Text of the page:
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La Montana replaced by The Mountain

Co-owners Dan Black and Laura Fisher pose outside they new restaurant, The Mountain, with their head chef Russell Goodman.
Brooke Bumgarner

Summer Hours:

Tuesday to Sunday

Bar opens at 4 p.m., food service begins at 5 p.m.

On Tuesdays, Wednesdays, Thursdays and Sundays, the dining room will close at 9 p.m. A late night happy hour will be offered on Fridays and Saturdays.

— Pig Candy, a maple-chipotle candied bacon, Yampa Valley Caprese and Chicken Under A Brick are just a few of the specialties The Mountain Comfort Food and Spirits brings to the table with an inventive menu of locally and naturally sourced delicacies.

Co-owners Dan Black and Laura Fisher opened their new restaurant on July 8. The restaurant replaces long-run La Montana on the second floor of the business complex at 2500 Village Drive near the base of Steamboat Ski Area.

The name of the new restaurant, The Mountain, is a bit of a play on words that makes people think about the English version of La Montana.



“He’s all about the food, and I’m really about making it a home away from home atmosphere where people can come in and create new memories,” Fisher said.

Although Black’s background is in fine dining, he decided to take a different approach when settling upon comfort food for The Mountain’s menu, which he said was really the basis for putting their whole vision together.



“I think, as a chef, the single most important concept is where food comes from,” said Russell Goodman, The Mountain’s head chef. “So at the highest levels of cuisine that’s at the front of recipe development and that’s paired with a very elaborate style of service. Precisely executed and thoughtfully sourced is what we’re aiming for here.”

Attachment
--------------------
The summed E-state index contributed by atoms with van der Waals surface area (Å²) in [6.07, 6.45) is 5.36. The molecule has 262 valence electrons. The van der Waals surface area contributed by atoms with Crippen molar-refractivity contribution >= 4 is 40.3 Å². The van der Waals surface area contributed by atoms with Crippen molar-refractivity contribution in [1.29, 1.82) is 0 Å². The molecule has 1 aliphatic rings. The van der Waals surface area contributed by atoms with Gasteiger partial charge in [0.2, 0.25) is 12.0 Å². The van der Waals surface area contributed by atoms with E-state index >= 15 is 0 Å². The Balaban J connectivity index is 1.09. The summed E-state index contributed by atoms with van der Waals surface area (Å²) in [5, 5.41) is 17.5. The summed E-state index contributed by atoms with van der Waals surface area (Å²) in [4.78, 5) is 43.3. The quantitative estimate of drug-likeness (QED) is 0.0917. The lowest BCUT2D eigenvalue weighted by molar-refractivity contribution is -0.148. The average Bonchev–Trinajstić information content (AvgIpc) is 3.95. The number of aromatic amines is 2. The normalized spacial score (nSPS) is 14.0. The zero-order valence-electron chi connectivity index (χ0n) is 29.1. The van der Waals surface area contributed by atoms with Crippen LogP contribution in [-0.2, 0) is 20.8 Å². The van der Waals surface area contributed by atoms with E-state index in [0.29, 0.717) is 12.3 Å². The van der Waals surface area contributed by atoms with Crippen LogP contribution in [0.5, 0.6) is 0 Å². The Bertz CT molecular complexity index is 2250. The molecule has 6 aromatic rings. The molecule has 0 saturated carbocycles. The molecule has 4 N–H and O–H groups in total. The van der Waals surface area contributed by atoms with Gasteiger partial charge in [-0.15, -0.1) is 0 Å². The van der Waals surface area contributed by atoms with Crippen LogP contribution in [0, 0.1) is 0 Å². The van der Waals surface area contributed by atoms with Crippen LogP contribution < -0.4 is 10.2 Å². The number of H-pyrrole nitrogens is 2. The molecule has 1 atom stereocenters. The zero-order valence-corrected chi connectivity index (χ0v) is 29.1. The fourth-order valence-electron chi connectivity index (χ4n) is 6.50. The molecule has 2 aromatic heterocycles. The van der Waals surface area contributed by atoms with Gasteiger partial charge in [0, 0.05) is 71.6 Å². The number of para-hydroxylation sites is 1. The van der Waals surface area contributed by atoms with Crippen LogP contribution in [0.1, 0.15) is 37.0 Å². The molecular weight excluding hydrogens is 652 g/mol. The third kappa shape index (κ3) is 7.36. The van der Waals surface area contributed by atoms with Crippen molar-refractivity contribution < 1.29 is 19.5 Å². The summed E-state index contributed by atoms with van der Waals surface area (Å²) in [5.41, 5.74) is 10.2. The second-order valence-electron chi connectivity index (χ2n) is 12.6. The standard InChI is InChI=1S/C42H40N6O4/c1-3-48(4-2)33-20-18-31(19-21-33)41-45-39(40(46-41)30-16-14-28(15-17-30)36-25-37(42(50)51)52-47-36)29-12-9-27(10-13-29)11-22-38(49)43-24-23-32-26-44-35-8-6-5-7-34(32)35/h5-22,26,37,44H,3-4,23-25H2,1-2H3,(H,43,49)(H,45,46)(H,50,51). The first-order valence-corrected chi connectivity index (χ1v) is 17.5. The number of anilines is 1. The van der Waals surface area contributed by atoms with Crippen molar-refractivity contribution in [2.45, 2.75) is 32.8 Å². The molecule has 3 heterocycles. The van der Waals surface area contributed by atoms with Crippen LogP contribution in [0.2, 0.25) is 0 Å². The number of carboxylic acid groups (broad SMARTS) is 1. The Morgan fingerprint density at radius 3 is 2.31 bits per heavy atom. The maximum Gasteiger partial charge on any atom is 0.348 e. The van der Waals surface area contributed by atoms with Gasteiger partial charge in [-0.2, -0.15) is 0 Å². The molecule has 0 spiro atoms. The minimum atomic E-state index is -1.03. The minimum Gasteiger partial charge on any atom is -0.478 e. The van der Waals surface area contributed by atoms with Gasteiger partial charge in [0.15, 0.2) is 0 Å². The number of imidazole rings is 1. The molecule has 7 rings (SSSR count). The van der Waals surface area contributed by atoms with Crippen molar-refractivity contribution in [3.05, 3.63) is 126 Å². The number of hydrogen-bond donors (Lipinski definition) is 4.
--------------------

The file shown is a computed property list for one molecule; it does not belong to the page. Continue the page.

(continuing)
In today’s restaurant world, aside from growing food allergies, the consolidation of species, Goodman explained, has caused big problems for the industry and food sources simply do not offer the same diversity of species.

“We care about the garden it was grown in, and the ultimate end result is a better product to the consumer and less environmental impact,” Goodman said. “There are direct health and wellness impacts in the choices we make.”

The restaurant will feature no steroids, no hormones and no antibiotics in any of its meats, as every single ingredient will be sourced from natural farmers who do not use any of the three.

Because of Goodman’s special attention to sourcing and concern with the quality of his ingredients, many things can easily be made vegetarian, vegan, gluten-free and even celiac-level gluten-free, Fisher explained.

A notable feature of the restaurant is that there will also be no peanuts used in the kitchen, so for those with one of the above dietary restrictions, The Mountain will provide many tasty options.

“Because this area was settled by folks who had to figure out a way to create a sustainable food supply system, it has an inherent agrarian history,” Goodman said. “The hope is that the restaurant won’t just be a place to get a bite to eat but also brings back the spirit of the food and the land that existed 100 years ago.”

“We’re really trying to make sure that we are environmentally conscious and sustainable,” Fisher added.

Instead of using a traditional plastic menu, the duo has instead invested in sustainable menu boards made from beetle kill pine and have also constructed napkin holders from collected tree branches.

“Timing of food is a really big thing for us,” Black said. “In my fine dining background, getting food out timely can be difficult. We want to be able to get food out fast, especially if you have children.”

The co-owners agree they do not want their restaurant to simply be a special occasion stop, but instead, they hope it becomes what they call a “home away from home” where everyone can enjoy a delicious meal. They also welcome the idea of hosting special events such as rehearsal dinners, birthday parties and more.

“I knew Russell was the guy we had to have up here, he knows exactly what we want to do,” Black said.

“We are motivated behind the concept of having truly natural, honest food,” Goodman added.


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